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Monday, June 24, 2024
HomeCommunityBrimson and Area Residents Get Firewise

Brimson and Area Residents Get Firewise

After attending the Firewise Demonstra­tion at Ault Townhall on Saturday, March 16th, I talked to some­one over the phone who was at the airport to pick someone else up. They had a long wait in front of them, so it’s a good thing I called. There were a lot of interesting things I learned about making my home and prop­erty more resilient to wildfires and I wanted to tell someone about them. It sparked a lot of good conversation and I hope it helped make the time go by faster.

Community members, as well as members of the Brimson Area Volunteer Fire De­partment (BAVFD), and others gathered in Brimson to talk about a very real and present fire danger in the area.

“Brimson is at risk and all the stakeholders know that. The Forest Service, the DNR, and ev­erybody’s got their eye on Brimson because we haven’t burned in ages and the fuels are just building up ev­ery year,” said Diane Dickey, BAVFD Fire Chief.

Gloria Erickson, who works for a non-profit organization that con­tracts with St. Louis County, is the Firewise Coordinator and led the demonstration along with Laura Mur­phy. A member of the MN DNR, Murphy is the Northeast Region’s Firewise Specialist.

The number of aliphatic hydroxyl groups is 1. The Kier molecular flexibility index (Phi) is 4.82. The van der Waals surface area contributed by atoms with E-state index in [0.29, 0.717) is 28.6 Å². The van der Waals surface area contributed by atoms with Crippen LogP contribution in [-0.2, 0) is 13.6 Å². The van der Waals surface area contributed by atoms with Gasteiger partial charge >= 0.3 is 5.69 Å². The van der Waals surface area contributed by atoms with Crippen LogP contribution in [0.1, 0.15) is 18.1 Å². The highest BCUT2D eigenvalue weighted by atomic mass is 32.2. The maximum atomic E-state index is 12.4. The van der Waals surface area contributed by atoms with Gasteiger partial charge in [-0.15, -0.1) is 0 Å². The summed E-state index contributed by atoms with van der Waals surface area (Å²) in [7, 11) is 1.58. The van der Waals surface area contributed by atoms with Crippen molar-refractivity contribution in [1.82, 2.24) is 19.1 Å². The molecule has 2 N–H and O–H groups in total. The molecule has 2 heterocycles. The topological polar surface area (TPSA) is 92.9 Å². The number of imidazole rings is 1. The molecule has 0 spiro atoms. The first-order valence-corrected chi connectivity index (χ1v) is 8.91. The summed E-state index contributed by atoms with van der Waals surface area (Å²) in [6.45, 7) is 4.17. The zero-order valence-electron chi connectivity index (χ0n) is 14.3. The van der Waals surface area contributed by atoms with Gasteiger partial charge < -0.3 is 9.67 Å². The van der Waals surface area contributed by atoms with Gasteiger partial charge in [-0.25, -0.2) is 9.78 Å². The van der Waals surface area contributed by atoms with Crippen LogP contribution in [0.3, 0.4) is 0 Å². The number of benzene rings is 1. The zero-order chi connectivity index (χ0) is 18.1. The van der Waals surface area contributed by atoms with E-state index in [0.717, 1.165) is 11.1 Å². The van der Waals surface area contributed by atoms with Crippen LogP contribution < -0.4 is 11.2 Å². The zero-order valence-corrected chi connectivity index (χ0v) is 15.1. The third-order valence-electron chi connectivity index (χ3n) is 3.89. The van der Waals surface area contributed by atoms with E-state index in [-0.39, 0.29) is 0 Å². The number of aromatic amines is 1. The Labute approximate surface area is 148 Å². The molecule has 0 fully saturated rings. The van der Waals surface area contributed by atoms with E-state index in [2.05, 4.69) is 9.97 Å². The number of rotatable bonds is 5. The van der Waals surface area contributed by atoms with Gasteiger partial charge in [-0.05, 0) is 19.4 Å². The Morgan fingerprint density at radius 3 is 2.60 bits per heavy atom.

When the group was prompted to think of things fire is good for, I’m happy to report that roasted marsh­mallows made the list before wood stoves. Priorities are straight around here.

The exercise was meant to point out the fact that fire isn’t nec­essarily a bad thing. Boreal forest biomes rely on fire to regen­erate. Low-intensity and prescribed fire have been used for things like getting rid of weeds, eliminating ticks, and to encour­age new growth of pines and blueberries. It’s not a new concept. Erickson spoke of the Anishinaabe who used controlled fire to keep the land healthy.

But a lot of the land around here isn’t as healthy as it could be. Perceived risk of fire in both St. Louis Coun­ty and Lake County is high. “Right now, the fuel load out there is huge,” said Erickson.

The threat to the safe­ty of the people who have chosen to live out in the woods and the homes we live in can be mitigated by build­ing a “Fire Adapted Community.” Some actions a community can take in the right di­rection are to work with contractors to remove dead and dying trees from properties, build co-ops of neighbors who help each other cut up wood or help to burn it, and chipping events where partic­ipants are even wel­come to take some of the wood chips home for their gardens. Get­ting people together who have chainsaws or equipment or even land where debris can be moved to help make the community more resilient.

Individual efforts are required, as well. There was discussion about fire signs and the need for them to be clear for firefighters to see. This means they need to be reflective on both sides, perpen­dicular to the road, and clear of vegetation. The sign should be at least 4 feet up from the ground. These signs are available to pur­chase for $35 through the county.